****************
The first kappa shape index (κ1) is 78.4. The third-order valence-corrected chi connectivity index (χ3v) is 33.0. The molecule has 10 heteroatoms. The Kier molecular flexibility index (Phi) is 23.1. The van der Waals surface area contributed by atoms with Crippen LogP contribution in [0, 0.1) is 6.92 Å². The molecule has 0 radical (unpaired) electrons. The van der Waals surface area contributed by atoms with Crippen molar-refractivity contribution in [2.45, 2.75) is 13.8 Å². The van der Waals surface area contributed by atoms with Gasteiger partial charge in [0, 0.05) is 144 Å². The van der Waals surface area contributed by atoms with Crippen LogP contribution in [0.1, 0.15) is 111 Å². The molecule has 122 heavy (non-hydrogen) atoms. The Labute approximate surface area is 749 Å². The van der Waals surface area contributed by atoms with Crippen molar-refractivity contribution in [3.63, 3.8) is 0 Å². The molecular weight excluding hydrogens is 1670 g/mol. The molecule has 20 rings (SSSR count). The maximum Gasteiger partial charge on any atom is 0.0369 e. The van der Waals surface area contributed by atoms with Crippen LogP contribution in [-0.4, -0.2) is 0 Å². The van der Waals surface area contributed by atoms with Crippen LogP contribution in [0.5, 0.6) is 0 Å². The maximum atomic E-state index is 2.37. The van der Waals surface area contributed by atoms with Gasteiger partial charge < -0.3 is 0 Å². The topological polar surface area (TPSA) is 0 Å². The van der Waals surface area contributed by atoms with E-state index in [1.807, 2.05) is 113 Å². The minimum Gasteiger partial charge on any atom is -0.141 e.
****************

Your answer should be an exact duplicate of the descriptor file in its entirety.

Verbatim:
The first kappa shape index (κ1) is 78.4. The third-order valence-corrected chi connectivity index (χ3v) is 33.0. The molecule has 10 heteroatoms. The Kier molecular flexibility index (Phi) is 23.1. The van der Waals surface area contributed by atoms with Crippen LogP contribution in [0, 0.1) is 6.92 Å². The molecule has 0 radical (unpaired) electrons. The van der Waals surface area contributed by atoms with Crippen molar-refractivity contribution in [2.45, 2.75) is 13.8 Å². The van der Waals surface area contributed by atoms with Gasteiger partial charge in [0, 0.05) is 144 Å². The van der Waals surface area contributed by atoms with Crippen LogP contribution in [0.1, 0.15) is 111 Å². The molecule has 122 heavy (non-hydrogen) atoms. The Labute approximate surface area is 749 Å². The van der Waals surface area contributed by atoms with Crippen molar-refractivity contribution in [3.63, 3.8) is 0 Å². The molecular weight excluding hydrogens is 1670 g/mol. The molecule has 20 rings (SSSR count). The maximum Gasteiger partial charge on any atom is 0.0369 e. The van der Waals surface area contributed by atoms with Crippen LogP contribution in [-0.4, -0.2) is 0 Å². The van der Waals surface area contributed by atoms with Crippen LogP contribution in [0.5, 0.6) is 0 Å². The maximum atomic E-state index is 2.37. The van der Waals surface area contributed by atoms with Gasteiger partial charge < -0.3 is 0 Å². The topological polar surface area (TPSA) is 0 Å². The van der Waals surface area contributed by atoms with E-state index in [1.807, 2.05) is 113 Å². The minimum Gasteiger partial charge on any atom is -0.141 e.